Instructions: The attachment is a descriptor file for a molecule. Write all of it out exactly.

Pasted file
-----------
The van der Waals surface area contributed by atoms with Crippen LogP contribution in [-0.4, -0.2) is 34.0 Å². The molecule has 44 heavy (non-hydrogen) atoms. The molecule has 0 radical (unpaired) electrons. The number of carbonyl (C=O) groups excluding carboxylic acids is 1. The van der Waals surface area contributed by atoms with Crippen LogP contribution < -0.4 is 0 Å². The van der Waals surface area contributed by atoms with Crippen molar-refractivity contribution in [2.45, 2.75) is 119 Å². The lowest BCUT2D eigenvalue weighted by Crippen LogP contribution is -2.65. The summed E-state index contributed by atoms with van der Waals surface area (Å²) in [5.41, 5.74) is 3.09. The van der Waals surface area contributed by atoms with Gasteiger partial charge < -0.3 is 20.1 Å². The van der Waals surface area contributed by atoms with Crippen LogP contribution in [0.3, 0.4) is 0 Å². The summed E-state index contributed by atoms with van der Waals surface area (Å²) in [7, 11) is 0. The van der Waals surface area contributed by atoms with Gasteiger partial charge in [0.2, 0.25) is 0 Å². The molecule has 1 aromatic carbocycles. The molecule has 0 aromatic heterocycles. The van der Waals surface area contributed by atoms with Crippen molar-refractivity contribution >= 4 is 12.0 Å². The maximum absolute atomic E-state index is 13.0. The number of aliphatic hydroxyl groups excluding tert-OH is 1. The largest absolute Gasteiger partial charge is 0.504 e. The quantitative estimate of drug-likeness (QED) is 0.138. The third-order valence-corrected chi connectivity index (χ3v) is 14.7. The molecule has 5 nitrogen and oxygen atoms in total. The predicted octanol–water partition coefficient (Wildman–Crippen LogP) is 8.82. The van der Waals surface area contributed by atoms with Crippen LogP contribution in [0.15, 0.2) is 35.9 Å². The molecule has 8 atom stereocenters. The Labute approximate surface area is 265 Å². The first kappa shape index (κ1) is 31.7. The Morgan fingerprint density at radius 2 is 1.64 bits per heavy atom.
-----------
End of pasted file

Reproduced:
The van der Waals surface area contributed by atoms with Crippen LogP contribution in [-0.4, -0.2) is 34.0 Å². The molecule has 44 heavy (non-hydrogen) atoms. The molecule has 0 radical (unpaired) electrons. The number of carbonyl (C=O) groups excluding carboxylic acids is 1. The van der Waals surface area contributed by atoms with Crippen LogP contribution < -0.4 is 0 Å². The van der Waals surface area contributed by atoms with Crippen molar-refractivity contribution in [2.45, 2.75) is 119 Å². The lowest BCUT2D eigenvalue weighted by Crippen LogP contribution is -2.65. The summed E-state index contributed by atoms with van der Waals surface area (Å²) in [5.41, 5.74) is 3.09. The van der Waals surface area contributed by atoms with Gasteiger partial charge < -0.3 is 20.1 Å². The van der Waals surface area contributed by atoms with Crippen LogP contribution in [0.3, 0.4) is 0 Å². The summed E-state index contributed by atoms with van der Waals surface area (Å²) in [7, 11) is 0. The van der Waals surface area contributed by atoms with Gasteiger partial charge in [0.2, 0.25) is 0 Å². The molecule has 1 aromatic carbocycles. The molecule has 0 aromatic heterocycles. The van der Waals surface area contributed by atoms with Crippen molar-refractivity contribution >= 4 is 12.0 Å². The maximum absolute atomic E-state index is 13.0. The number of aliphatic hydroxyl groups excluding tert-OH is 1. The largest absolute Gasteiger partial charge is 0.504 e. The quantitative estimate of drug-likeness (QED) is 0.138. The third-order valence-corrected chi connectivity index (χ3v) is 14.7. The molecule has 5 nitrogen and oxygen atoms in total. The predicted octanol–water partition coefficient (Wildman–Crippen LogP) is 8.82. The van der Waals surface area contributed by atoms with Crippen LogP contribution in [0.15, 0.2) is 35.9 Å². The molecule has 8 atom stereocenters. The Labute approximate surface area is 265 Å². The first kappa shape index (κ1) is 31.7. The Morgan fingerprint density at radius 2 is 1.64 bits per heavy atom.